By Spencer. Picking up where we left off with our series on the most iconic uses of music on film, many of today’s picks use song to play with reality, spanning the gap from indie musical to surrealistic nightmare and looking at masters of the form like Tarantino, Lynch, Anderson, and Hitchcock.
Envisioning “A Step You Can’t Take Back” in Begin Again (2014): Begin Again, director John Carney’s follow-up to the hit musical, Once, didn’t quite manage to capture the same poignancy as its predecessor—but it had plenty of charm. Featuring Keira Knightley as a folk singer and Mark Ruffalo as the down-and-out record producer determined to show the world what he hears in her, it’s a lighthearted picture that still manages to ask deeper questions about the conflict between selling out or keeping true to artistic vision. And this scene at the beginning of the film does a remarkable job of visualizing the creative process of taking a few chords and lyrics and building them into an actual record, as Ruffalo hears Knightley on stage at a club with just an acoustic guitar and, in his mind, begins to arrange imaginary instruments around her. Clever in its execution and endearingly hopeful in its message, it’s the start of a movie that will remind you why you love music.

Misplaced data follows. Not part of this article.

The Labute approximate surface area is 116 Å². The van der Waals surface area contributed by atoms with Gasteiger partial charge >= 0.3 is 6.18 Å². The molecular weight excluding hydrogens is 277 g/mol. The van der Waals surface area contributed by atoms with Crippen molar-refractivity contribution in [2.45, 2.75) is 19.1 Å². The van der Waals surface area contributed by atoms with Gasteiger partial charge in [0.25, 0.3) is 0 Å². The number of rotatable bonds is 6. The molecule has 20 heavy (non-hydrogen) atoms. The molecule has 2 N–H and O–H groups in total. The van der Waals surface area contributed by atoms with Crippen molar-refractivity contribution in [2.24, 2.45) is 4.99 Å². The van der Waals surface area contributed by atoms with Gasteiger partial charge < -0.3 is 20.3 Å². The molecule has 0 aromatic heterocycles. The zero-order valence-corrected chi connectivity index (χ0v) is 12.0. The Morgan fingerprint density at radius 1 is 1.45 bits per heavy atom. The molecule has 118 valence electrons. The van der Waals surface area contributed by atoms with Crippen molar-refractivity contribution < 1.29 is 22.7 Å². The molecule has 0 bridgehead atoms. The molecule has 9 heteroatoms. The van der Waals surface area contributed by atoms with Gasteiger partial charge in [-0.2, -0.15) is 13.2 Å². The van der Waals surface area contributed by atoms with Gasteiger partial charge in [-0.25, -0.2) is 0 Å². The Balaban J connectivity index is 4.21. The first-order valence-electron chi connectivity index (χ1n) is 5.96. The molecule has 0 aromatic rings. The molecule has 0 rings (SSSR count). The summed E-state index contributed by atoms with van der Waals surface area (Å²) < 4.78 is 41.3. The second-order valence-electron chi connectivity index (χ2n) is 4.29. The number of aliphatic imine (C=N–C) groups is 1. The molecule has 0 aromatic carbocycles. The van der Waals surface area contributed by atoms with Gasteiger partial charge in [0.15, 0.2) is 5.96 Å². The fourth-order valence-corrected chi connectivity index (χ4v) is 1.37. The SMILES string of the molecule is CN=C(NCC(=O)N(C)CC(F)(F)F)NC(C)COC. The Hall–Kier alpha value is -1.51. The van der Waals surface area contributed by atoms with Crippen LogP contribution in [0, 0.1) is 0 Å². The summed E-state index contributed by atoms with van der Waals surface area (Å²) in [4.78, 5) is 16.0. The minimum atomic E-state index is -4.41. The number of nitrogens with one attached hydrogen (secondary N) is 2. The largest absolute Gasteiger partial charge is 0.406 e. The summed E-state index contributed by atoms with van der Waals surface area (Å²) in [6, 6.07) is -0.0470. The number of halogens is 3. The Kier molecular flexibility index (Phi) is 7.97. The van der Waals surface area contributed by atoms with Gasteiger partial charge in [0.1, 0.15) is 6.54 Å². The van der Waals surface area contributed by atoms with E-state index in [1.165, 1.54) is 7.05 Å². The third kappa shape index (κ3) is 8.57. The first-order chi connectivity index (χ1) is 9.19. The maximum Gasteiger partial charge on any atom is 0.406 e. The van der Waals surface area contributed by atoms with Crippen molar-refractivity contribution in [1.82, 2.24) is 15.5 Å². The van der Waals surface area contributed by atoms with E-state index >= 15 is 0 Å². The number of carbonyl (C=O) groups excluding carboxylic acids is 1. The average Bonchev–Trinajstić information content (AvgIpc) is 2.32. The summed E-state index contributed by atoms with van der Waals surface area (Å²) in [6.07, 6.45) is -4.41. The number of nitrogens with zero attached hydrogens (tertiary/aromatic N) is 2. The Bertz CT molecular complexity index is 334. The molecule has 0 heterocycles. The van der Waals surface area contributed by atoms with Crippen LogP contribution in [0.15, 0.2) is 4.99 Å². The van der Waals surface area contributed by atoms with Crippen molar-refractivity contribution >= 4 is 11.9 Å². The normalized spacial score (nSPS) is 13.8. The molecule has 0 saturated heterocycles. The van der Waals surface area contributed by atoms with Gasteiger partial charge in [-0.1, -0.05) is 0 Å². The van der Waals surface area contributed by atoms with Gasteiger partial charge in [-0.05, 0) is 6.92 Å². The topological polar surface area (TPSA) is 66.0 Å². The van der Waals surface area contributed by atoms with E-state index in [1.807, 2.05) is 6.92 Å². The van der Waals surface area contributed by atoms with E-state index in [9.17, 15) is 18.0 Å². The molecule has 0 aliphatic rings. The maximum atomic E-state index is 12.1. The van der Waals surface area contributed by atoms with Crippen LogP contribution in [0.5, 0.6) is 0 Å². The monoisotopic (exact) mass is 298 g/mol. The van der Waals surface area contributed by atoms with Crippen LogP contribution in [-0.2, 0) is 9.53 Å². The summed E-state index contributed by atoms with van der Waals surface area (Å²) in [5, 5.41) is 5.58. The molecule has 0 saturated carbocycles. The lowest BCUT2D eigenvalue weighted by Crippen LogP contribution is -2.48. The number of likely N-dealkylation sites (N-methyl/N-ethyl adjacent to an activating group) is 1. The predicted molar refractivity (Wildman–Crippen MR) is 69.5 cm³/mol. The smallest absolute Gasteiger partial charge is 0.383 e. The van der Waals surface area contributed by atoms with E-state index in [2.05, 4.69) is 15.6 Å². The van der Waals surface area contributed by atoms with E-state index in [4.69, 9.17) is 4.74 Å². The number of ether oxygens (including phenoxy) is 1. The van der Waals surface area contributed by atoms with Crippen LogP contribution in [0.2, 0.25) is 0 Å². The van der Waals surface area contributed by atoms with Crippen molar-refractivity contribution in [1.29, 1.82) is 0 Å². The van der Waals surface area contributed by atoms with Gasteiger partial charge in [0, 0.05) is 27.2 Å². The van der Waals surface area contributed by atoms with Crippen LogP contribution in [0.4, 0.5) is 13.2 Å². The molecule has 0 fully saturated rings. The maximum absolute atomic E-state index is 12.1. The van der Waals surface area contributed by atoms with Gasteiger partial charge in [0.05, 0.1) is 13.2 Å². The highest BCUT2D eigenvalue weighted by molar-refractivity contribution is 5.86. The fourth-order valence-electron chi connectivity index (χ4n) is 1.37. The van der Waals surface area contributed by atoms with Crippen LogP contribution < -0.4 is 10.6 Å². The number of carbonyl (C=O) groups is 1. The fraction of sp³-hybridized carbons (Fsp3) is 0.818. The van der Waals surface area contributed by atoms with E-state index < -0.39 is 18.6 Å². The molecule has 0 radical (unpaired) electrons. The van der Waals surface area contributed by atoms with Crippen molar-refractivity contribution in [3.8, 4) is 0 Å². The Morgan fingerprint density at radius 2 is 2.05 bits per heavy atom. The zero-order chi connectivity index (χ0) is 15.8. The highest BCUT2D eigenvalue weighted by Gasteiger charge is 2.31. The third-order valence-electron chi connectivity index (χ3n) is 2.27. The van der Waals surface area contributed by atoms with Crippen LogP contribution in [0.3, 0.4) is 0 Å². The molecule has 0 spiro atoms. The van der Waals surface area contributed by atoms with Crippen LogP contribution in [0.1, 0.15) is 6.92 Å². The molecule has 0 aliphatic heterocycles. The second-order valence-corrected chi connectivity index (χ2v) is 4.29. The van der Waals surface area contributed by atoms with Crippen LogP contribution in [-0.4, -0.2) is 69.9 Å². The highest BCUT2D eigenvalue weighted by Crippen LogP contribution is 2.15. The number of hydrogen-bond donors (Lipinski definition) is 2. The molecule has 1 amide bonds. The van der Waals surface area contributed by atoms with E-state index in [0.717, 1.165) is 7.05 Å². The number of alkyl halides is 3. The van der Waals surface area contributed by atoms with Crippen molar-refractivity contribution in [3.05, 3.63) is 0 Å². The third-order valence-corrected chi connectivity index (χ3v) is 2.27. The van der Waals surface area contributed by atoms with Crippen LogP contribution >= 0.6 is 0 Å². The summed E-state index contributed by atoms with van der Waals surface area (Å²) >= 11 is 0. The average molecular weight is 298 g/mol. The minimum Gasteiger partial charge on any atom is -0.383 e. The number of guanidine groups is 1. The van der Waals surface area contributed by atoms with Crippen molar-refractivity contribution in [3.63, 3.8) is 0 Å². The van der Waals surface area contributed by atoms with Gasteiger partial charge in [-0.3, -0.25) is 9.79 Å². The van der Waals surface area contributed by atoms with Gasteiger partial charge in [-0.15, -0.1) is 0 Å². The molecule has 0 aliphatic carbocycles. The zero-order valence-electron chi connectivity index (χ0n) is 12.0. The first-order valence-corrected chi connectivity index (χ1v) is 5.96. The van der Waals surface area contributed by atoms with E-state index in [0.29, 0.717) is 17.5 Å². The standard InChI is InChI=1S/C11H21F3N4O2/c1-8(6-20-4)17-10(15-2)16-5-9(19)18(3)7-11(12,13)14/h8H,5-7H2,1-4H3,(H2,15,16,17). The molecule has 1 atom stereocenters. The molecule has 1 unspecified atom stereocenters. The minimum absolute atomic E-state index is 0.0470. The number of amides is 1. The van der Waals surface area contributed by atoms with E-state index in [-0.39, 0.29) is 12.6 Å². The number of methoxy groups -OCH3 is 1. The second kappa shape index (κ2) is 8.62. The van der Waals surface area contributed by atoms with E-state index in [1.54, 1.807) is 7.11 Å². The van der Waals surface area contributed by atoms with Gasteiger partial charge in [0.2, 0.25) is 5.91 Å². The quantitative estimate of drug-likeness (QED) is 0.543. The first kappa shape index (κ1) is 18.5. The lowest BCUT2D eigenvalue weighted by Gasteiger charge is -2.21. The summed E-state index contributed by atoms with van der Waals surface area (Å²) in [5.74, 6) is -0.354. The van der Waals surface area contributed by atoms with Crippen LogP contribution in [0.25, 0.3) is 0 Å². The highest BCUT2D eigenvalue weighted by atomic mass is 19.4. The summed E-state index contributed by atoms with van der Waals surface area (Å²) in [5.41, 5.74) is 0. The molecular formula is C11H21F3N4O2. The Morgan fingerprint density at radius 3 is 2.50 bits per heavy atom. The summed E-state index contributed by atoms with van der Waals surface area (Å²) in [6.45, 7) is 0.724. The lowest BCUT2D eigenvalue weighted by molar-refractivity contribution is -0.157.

David Bowie’s “Cat People” in Inglourious Basterds (2009): In this shitty, shitty year in which we lost too many musical greats—Leonard Cohen, Prince, Merle Haggard, Lenny Kilmister, George Martin—none seemed to break more hearts than David Bowie. And nobody used his music in a movie better than Quentin Tarantino. Of course Tarantino has long been a master of soundtrack selection, but this particular scene stands out in his catalog not just for the song but for the cinematic execution. It begins with Melanie Laurent’s Parisian theater-owner in a moment of quiet contemplation, before she puts on her makeup for the evening, has a glass of wine … then loads her gun and films a final message to the victims of her coming revenge. Bowie’s song turns these simple actions into an expression of her resolute badassery, and the historical anachronism of using an 80s New Wave song in a WWII setting is one of those directorial moves that is uniquely Tarantino. It sets up the payoff for everything the movie has been building to, and though the song choice is unconventional, once you’ve seen it, it’s hard to imagine any other song working quite so well.